• Aug 1 – Maria Mitchell was born this day in 1818. Mitchell (1818-1889) was born in Nantucket, MA to a devout Quaker family. Fortunately, her particular community held equality in high regard and Maria’s passion for the stars was not hindered during her formative years. She became a first-class observer and discovered a comet when she was 30. Years later, she was awarded a medal for her discovery by King Frederick VI of Denmark. On the medal were inscribed these words: “Non Frustra Signorum Obitus Speculamur et Ortus”, which means, “Not in vain do we watch the setting and rising of the stars”. In 1865, Mitchell was the first person appointed as a faculty member to Vassar, as a professor of astronomy, making her the first professional woman astronomer in the United States. Due to her guidance and to her being so beloved by students, Mitchell recruited more students into the mathematics and astronomy programs than did Harvard in the years from 1865-1888.
• Aug 4 – Moon is at last quarter phase.
• Aug 5 – Neil Armstrong, first human being to set foot upon the Moon, was born this day in 1930. Look for the biopic, First Man, opening in October and starring Ryan Gosling as Armstrong. The film is based upon the biography of the same name by James Hansen. In addition to having been an astronaut, Armstrong (1930-2012) had a career as an aviator, test pilot, Navy pilot, aeronautical engineer, and a university professor. Following his astronaut career, Armstrong taught aerospace engineering at the University of Cincinnati.
• Aug 10 – The Moon is at perigee, the closest point in its orbit, at 1:07 P.M. CDT, at a distance of 222,500 miles away.
• Aug 11 – Moon is now at new phase.
• Aug 12 –The Perseid Meteor Shower peaks tonight and into the early Monday morning hours, most meteors will likely be seen just before dawn of Monday morning. With the moon at new phase, the highest possible rate is about 50-80 meteors during the peak hours from a dark sky locale. However, the radiant, the point upon the sky from which the meteors all appear to originate, will only be 22 degrees above the NNE horizon at around midnight. This may mean seeing slightly fewer meteors than the maximum possible.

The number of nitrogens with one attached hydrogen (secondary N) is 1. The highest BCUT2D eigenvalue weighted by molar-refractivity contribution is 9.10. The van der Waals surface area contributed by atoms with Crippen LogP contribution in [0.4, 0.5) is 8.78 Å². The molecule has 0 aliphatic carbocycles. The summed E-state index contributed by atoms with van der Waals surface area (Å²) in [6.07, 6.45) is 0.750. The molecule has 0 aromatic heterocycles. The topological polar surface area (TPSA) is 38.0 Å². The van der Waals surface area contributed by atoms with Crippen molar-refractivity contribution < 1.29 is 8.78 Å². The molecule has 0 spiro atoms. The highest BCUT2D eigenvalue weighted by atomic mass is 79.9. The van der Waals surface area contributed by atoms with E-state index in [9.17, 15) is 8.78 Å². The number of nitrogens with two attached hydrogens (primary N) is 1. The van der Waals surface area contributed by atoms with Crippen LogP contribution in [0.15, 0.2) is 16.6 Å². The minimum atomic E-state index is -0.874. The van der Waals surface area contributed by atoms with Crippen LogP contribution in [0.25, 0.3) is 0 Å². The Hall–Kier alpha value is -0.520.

This is one of the best meteor showers for the year so don’t miss it. If you cannot make cannot make the peak nights, then be sure and check out the nights on either side of the peak, you may not see as many as you would during the peak, but you should still see some.
The most often asked question we get at this time of the year is: where can I go to escape the light pollution and see meteors?
The Ranch Northwoods Preserve, owned by The Nature Conservancy is a likely spot. Located at 8803 Ranch Blvd, Little Rock, this sight has reasonably dark skies for meteor shower watchers. Be sure to call the Conservancy just to make sure that they are okay with it (they have indicated before that they want the site to be used for this kind of thing) at 501-663-6699
The City Parks of Little Rock offers two potential sites:
The Natural Steps Sports Complex on Hwy 300, Roland Arkansas and Section 13 park, 10031 Garrison Rd. The sports complex has been abused by folks in the past and we are not sure about its current availability, but Section 13 has been sanctioned by the parks folks for use by meteor shower watchers this year. You can call the parks folks at 501-371-4770 just to be sure. Section 13 is listed as closed on the internet, but the parks people did grant permission to the Central Arkansas Astronomical Society to invite the public to use the spot for meteor shower observing.
• Aug 14 –Look to the west after sunset to see the Moon and Venus close together above the horizon.
• Aug 17 – Look to the southwest after sunset to see the Moon and Jupiter close together in the sky.
• Aug 18 – The Moon is at first quarter.
Free public star party at Pinnacle Mountain State Park’s
visitor center from 8pm-11pm with members of the Central Arkansas
Astronomical Society. Come out and look through their telescopes to
see some of the amazing sights currently overhead.
• Aug 21 – Look to the south this evening to see the Moon just east of Saturn. Brilliant Mars is the orange-red-looking “star” just to the southeast of the pair.
• Aug 27 – The Moon is at full phase.